After being arrested and imprisoned by Saudi police during Saudi Prince Mohammad bin Salman's
corruption crackdown cash grab late last year, Prince Alwaleed bin Talal, Saudi Arabia's richest man, was finally released (after reportedly being tortured and beaten) in January, having signed an agreement allowing him to function more or less autonomously.
But his freedom didn't come cheap.
As we reported at the time, Saudi authorities reportedly demanded $6 billion in cash from the prince in exchange for his freedom. When he resisted, he was reportedly beaten and tortured at the Riyadh Ritz Carlton, where he was being held along with dozens of other royals and wealthy Saudi businessmen.
While negotiations were ongoing, WSJ reported at the time that Alwaleed had reportedly offered a piece of his holding company, Kingdom Holding Co., and that the Saudi government was considering accepting this as payment.
Prince al-Waleed is talking with the government about instead accepting as payment for his release a large piece of his conglomerate, Kingdom Holding Co., people familiar with the matter said. The Riyadh-listed company’s market value is $8.7 billion, down about 14% since the prince’s arrest. Kingdom Holding said in November that it retained the support of the Saudi government and that its strategy “remains intact.”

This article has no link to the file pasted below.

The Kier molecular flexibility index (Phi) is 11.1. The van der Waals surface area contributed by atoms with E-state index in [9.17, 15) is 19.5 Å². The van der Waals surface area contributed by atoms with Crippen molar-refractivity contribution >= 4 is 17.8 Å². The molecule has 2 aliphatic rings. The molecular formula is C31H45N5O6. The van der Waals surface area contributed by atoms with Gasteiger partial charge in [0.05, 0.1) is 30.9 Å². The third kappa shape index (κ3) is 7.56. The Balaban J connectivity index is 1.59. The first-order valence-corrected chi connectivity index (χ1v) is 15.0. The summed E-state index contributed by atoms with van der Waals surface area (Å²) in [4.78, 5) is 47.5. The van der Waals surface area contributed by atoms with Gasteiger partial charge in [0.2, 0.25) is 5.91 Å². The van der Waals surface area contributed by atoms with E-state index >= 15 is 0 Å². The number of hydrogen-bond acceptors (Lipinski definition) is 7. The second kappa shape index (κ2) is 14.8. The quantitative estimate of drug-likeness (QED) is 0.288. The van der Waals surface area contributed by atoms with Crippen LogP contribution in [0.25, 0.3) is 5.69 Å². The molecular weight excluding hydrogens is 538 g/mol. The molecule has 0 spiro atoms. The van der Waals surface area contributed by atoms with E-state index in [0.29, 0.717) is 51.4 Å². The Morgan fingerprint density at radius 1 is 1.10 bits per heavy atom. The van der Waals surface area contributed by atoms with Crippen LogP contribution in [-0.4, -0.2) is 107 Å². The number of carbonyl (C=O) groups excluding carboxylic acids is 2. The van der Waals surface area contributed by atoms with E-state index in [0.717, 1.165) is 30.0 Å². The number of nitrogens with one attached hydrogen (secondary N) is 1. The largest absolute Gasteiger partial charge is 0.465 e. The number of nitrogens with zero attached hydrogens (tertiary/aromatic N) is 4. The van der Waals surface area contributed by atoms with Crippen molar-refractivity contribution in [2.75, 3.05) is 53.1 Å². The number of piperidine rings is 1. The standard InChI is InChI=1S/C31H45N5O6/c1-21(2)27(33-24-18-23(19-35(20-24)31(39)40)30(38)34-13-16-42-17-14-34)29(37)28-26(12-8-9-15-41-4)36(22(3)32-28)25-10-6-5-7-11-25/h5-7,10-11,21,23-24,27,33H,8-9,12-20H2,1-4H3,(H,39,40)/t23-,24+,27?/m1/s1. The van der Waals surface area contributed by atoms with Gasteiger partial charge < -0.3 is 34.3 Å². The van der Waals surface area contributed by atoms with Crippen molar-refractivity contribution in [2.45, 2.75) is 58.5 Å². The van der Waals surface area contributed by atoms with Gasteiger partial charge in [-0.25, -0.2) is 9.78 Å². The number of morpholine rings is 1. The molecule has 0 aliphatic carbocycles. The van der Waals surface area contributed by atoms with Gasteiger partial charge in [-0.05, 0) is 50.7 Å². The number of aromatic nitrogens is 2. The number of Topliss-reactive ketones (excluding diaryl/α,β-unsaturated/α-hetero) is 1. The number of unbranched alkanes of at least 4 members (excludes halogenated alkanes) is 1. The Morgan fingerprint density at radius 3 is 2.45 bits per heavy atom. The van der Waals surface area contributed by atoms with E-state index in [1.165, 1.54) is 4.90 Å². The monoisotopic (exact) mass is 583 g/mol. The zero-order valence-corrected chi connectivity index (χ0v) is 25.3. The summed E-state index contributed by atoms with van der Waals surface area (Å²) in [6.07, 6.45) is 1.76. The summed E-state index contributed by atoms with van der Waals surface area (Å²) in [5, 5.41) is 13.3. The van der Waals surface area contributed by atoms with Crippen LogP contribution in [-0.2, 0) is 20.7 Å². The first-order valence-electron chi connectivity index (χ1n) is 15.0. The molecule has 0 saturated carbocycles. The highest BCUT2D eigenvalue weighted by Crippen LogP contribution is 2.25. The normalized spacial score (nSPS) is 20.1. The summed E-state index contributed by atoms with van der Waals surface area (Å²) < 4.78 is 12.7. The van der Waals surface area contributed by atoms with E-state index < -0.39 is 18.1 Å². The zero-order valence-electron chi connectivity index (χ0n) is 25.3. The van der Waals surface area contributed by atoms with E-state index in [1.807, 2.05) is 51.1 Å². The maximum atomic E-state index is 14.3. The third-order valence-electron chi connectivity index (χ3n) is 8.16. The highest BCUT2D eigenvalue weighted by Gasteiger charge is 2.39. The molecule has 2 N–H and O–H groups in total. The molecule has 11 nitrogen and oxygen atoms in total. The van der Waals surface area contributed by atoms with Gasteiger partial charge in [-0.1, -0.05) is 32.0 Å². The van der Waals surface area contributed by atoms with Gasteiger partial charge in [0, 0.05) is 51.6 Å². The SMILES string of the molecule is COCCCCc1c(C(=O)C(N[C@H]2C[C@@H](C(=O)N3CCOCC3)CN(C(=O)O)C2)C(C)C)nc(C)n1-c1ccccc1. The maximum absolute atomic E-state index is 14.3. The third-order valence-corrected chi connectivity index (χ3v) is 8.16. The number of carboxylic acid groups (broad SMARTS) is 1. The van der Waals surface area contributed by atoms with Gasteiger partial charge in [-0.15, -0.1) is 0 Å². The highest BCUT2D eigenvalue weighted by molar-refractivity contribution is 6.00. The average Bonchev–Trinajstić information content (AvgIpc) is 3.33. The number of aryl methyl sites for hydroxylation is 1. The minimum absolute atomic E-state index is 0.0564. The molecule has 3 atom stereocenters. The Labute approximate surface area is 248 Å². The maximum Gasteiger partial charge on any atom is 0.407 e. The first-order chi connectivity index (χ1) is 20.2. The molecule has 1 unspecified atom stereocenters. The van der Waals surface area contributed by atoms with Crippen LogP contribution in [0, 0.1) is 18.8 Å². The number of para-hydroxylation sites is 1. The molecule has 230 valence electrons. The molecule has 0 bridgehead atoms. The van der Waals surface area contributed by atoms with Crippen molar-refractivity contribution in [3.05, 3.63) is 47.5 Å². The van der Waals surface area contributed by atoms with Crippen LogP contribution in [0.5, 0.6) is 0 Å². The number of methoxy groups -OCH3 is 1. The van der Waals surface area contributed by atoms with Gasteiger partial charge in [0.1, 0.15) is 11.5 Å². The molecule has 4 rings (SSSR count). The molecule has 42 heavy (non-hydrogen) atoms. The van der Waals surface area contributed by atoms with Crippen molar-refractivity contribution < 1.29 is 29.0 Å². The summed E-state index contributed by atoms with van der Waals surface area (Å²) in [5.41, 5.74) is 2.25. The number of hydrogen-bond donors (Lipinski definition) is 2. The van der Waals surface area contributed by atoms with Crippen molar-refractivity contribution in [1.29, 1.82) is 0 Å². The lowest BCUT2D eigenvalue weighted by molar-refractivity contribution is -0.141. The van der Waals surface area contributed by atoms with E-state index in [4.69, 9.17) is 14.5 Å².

The terms of Alwaleed's release were never disclosed, so we can't say for certain what, if anything, he surrendered in exchange for his freedom. But in it's latest update to its "billionaire's list" Bloomberg has provided a few clues. According to Bloomberg, Prince Al-Waleed's fortune has decreased by more than $3 billion over the past year - and more than $20 billion since 2014.
While most of this decline can be attributed to a drop in Kingdom Holding shares (the stock, which trades on the Tadawul, took a hit on news that Alwaleed had been imprisoned), Al-Waleed's family office said his personal holdings of real-estate, stocks and other assets took a nearly $800 million hit, which they blamed on "minor adjustments".
The fortune of Saudi Arabia’s richest person, Prince Alwaleed bin Talal Al Saud, has dropped to $15.2 billion, its lowest level since the Bloomberg Billionaires Index began tracking him in April 2012.
The value of his portfolio of public equities, stakes in closely held companies and Saudi real estate fell by $760 million in the first three quarters of the year, according to an emailed document from his private office. The decline was due to “minor adjustments” in the valuation of assets and some disposals, including the sale last month of his stake in U.S. ride-hailing company Lyft Inc. to his investment company, Kingdom Holding Co.
Meanwhile, Al-Waleed's stake in Kingdom has lost 70% of its value since 2014.
Alwaleed’s most valuable asset, a 95 percent stake in Kingdom Holding, has dropped 70 percent of its value since hitting a record high in 2014. The firm’s shares fell more than 20 percent following Alwaleed’s sudden detention in an anticorruption crackdown last November and have never fully recovered.
While $800 million is a hefty fine, it appears Alwaleed did a decent job of advocating for himself: He managed to talk MbS and his cronies down from $6 billion to just under $1 billion.